Goldman Sachs is hitting back. But the damage is already great. … I don’t think I’ve ever seen something like this before. In politics, yes. In corporate America, the outgoing exec is usually showered with golden-parachute hush money.
¶ 11:04 AM
Thursday, March 08, 2012
About that earth-shattering Breitbart scoop You may have heard about one of Andrew Breitbart's last major scoops: The Obama Hugs The Radical Video. It was allegedly suppressed for years by the evil MSM. But ... never mind. ... But the evil PBS probably didn't show the actual hug! ... Wait, it did, at the 1:45 mark. ... And so it goes.
¶ 3:39 PM
'The Knicks stink again' I'm tempted to say: Gotta love it. But I don't hate the Knicks -- nor, for that matter, the Giants and Mets -- like I do the Yankees and, to a lesser degree, the current Jets. It's good for the NBA to have a competitive Knicks team. Lin pumped life and excitement back into the franchise. But, boy oh boy, they've stunk the house out ever since Carmelo Anthony came back from an injury. From Lin-sanity to Carmelo Crash.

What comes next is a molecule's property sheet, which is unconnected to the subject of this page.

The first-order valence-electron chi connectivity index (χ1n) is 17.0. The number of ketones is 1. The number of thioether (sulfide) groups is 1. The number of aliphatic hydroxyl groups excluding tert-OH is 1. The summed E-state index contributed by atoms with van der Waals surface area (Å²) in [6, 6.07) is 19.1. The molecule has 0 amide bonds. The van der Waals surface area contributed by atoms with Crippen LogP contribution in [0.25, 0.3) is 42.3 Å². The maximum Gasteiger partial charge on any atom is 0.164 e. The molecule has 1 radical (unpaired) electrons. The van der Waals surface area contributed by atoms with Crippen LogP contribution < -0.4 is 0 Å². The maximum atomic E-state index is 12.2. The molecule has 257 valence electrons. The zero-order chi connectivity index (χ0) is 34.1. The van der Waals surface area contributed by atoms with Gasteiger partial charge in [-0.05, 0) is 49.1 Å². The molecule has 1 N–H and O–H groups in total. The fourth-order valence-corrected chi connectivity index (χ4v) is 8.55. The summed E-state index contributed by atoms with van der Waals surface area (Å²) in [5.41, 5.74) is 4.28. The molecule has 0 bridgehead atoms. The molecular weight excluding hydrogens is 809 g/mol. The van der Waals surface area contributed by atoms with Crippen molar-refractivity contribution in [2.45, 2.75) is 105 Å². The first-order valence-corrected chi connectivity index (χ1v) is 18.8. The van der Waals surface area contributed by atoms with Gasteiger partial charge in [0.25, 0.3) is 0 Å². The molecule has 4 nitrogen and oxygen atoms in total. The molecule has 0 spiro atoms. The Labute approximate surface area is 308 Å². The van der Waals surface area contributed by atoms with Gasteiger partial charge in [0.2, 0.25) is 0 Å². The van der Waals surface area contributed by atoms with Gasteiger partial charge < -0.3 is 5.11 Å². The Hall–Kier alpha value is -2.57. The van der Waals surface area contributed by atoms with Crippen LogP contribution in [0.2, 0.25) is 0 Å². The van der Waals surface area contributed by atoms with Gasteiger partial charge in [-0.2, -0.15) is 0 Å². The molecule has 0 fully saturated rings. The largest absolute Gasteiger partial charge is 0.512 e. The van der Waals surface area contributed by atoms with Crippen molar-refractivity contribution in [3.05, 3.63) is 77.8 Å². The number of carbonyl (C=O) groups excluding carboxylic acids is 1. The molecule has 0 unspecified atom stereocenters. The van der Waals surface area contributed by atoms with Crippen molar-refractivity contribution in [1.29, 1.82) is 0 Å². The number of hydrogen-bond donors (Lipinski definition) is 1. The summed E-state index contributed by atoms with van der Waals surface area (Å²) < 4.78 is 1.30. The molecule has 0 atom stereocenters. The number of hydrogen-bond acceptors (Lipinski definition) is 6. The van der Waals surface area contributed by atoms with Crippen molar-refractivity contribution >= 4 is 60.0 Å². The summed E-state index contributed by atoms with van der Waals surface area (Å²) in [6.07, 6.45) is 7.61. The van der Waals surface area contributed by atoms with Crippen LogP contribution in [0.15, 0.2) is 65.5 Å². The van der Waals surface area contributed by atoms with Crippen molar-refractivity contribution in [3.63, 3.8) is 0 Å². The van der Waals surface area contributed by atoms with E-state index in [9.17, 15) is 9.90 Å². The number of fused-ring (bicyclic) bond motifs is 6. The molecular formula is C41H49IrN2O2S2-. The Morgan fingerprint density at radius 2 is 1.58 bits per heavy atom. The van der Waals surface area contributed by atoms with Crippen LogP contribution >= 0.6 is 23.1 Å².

¶ 10:56 AM
Sunday, March 04, 2012
'Somewhere Johnny Most is smiling'
From Reader No. 1:
Somewhere Johnny Most is smiling. I can just imagine him calling today's Celts-Knicks game...
"Stoudamire BLOCKED by BASS, OUT OF NOWHERE BRANDON BASS, now Rondo bringin' the ball back upcourt and Stoudamire is STILL back under the basket with his act yapping at the officials about that block..." (In fairness, we got away with that one.)
"Garnett HAMMERED on the arm by Shumpert ball out of bounds and THEY'RE GIVING IT TO THE KNICKS! THEY"RE GIVING IT TO NEW YORK when Garnett was absolutely pulvarized by Shumpert!" (In fairness, they got away with that one. The Knicks also got away with Lin's absurdly obvious travel on his layup cutting it to 95-92, why no one complained about that is a mystery).